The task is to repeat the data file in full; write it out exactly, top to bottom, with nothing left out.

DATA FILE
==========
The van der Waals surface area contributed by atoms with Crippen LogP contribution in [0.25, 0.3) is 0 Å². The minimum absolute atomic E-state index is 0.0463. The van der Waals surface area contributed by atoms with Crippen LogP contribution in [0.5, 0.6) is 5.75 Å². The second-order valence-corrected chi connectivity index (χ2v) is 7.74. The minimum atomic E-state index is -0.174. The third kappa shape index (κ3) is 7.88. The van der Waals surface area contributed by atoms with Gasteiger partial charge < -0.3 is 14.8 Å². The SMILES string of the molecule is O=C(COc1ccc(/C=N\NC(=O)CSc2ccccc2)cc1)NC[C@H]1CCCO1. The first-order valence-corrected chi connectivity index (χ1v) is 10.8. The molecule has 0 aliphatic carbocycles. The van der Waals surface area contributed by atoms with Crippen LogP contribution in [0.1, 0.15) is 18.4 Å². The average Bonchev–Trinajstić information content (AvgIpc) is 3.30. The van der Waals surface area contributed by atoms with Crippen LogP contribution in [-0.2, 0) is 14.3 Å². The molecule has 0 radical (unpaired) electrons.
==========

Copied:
The van der Waals surface area contributed by atoms with Crippen LogP contribution in [0.25, 0.3) is 0 Å². The minimum absolute atomic E-state index is 0.0463. The van der Waals surface area contributed by atoms with Crippen LogP contribution in [0.5, 0.6) is 5.75 Å². The second-order valence-corrected chi connectivity index (χ2v) is 7.74. The minimum atomic E-state index is -0.174. The third kappa shape index (κ3) is 7.88. The van der Waals surface area contributed by atoms with Gasteiger partial charge < -0.3 is 14.8 Å². The SMILES string of the molecule is O=C(COc1ccc(/C=N\NC(=O)CSc2ccccc2)cc1)NC[C@H]1CCCO1. The first-order valence-corrected chi connectivity index (χ1v) is 10.8. The molecule has 0 aliphatic carbocycles. The van der Waals surface area contributed by atoms with Crippen LogP contribution in [0.1, 0.15) is 18.4 Å². The average Bonchev–Trinajstić information content (AvgIpc) is 3.30. The van der Waals surface area contributed by atoms with Crippen LogP contribution in [-0.2, 0) is 14.3 Å². The molecule has 0 radical (unpaired) electrons.